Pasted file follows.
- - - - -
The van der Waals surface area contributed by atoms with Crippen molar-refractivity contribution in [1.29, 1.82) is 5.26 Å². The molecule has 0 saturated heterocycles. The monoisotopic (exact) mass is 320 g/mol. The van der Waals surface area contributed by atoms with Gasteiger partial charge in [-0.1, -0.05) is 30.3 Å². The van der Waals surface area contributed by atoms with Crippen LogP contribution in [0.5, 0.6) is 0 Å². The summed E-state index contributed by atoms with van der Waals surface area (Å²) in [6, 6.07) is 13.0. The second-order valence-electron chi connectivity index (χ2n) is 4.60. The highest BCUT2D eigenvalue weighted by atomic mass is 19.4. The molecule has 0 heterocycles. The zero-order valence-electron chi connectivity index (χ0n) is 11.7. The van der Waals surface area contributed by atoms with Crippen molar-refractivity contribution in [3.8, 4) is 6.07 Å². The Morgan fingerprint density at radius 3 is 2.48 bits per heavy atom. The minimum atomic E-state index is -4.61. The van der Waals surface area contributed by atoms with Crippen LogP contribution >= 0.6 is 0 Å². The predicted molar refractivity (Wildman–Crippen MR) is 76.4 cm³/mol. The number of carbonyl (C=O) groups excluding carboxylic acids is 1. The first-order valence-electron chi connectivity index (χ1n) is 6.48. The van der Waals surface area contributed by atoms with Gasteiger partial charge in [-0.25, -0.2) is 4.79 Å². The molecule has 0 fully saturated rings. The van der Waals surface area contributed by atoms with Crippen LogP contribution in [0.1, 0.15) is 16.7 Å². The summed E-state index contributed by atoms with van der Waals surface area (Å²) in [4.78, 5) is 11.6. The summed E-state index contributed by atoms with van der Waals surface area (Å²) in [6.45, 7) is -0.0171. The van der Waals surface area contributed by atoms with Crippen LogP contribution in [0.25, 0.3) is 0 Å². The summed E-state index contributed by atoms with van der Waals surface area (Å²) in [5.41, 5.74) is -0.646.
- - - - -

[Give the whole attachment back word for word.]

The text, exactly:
The van der Waals surface area contributed by atoms with Crippen molar-refractivity contribution in [1.29, 1.82) is 5.26 Å². The molecule has 0 saturated heterocycles. The monoisotopic (exact) mass is 320 g/mol. The van der Waals surface area contributed by atoms with Gasteiger partial charge in [-0.1, -0.05) is 30.3 Å². The van der Waals surface area contributed by atoms with Crippen LogP contribution in [0.5, 0.6) is 0 Å². The summed E-state index contributed by atoms with van der Waals surface area (Å²) in [6, 6.07) is 13.0. The second-order valence-electron chi connectivity index (χ2n) is 4.60. The highest BCUT2D eigenvalue weighted by atomic mass is 19.4. The molecule has 0 heterocycles. The zero-order valence-electron chi connectivity index (χ0n) is 11.7. The van der Waals surface area contributed by atoms with Crippen molar-refractivity contribution in [3.8, 4) is 6.07 Å². The Morgan fingerprint density at radius 3 is 2.48 bits per heavy atom. The minimum atomic E-state index is -4.61. The van der Waals surface area contributed by atoms with Crippen LogP contribution >= 0.6 is 0 Å². The predicted molar refractivity (Wildman–Crippen MR) is 76.4 cm³/mol. The number of carbonyl (C=O) groups excluding carboxylic acids is 1. The first-order valence-electron chi connectivity index (χ1n) is 6.48. The van der Waals surface area contributed by atoms with Gasteiger partial charge in [-0.25, -0.2) is 4.79 Å². The molecule has 0 fully saturated rings. The van der Waals surface area contributed by atoms with Crippen LogP contribution in [0.1, 0.15) is 16.7 Å². The summed E-state index contributed by atoms with van der Waals surface area (Å²) in [4.78, 5) is 11.6. The summed E-state index contributed by atoms with van der Waals surface area (Å²) in [6.45, 7) is -0.0171. The van der Waals surface area contributed by atoms with Crippen LogP contribution in [0.25, 0.3) is 0 Å². The summed E-state index contributed by atoms with van der Waals surface area (Å²) in [5.41, 5.74) is -0.646.